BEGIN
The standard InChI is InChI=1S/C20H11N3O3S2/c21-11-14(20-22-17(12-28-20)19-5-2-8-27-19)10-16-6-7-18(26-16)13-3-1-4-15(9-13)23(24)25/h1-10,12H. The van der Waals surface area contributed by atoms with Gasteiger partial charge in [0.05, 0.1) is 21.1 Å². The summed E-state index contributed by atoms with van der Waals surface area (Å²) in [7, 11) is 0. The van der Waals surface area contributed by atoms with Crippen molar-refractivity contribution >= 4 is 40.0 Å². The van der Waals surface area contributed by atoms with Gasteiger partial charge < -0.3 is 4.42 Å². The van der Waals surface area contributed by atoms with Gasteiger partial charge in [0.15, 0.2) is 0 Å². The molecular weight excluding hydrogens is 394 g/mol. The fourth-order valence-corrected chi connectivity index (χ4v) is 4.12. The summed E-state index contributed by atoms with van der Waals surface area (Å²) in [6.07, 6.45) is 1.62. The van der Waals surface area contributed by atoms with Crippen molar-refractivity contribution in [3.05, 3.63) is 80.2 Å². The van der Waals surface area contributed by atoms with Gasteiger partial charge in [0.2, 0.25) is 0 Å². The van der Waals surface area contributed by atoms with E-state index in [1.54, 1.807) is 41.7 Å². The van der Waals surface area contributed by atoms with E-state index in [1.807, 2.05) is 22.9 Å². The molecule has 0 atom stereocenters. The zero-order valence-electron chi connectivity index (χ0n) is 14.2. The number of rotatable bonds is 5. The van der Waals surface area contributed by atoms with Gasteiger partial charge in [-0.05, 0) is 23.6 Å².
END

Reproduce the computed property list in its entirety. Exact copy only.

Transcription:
The standard InChI is InChI=1S/C20H11N3O3S2/c21-11-14(20-22-17(12-28-20)19-5-2-8-27-19)10-16-6-7-18(26-16)13-3-1-4-15(9-13)23(24)25/h1-10,12H. The van der Waals surface area contributed by atoms with Gasteiger partial charge in [0.05, 0.1) is 21.1 Å². The summed E-state index contributed by atoms with van der Waals surface area (Å²) in [7, 11) is 0. The van der Waals surface area contributed by atoms with Crippen molar-refractivity contribution >= 4 is 40.0 Å². The van der Waals surface area contributed by atoms with Gasteiger partial charge < -0.3 is 4.42 Å². The van der Waals surface area contributed by atoms with Gasteiger partial charge in [0.15, 0.2) is 0 Å². The molecular weight excluding hydrogens is 394 g/mol. The fourth-order valence-corrected chi connectivity index (χ4v) is 4.12. The summed E-state index contributed by atoms with van der Waals surface area (Å²) in [6.07, 6.45) is 1.62. The van der Waals surface area contributed by atoms with Crippen molar-refractivity contribution in [3.05, 3.63) is 80.2 Å². The van der Waals surface area contributed by atoms with Gasteiger partial charge in [0.2, 0.25) is 0 Å². The van der Waals surface area contributed by atoms with E-state index in [1.54, 1.807) is 41.7 Å². The van der Waals surface area contributed by atoms with E-state index in [1.807, 2.05) is 22.9 Å². The molecule has 0 atom stereocenters. The zero-order valence-electron chi connectivity index (χ0n) is 14.2. The number of rotatable bonds is 5. The van der Waals surface area contributed by atoms with Gasteiger partial charge in [-0.05, 0) is 23.6 Å².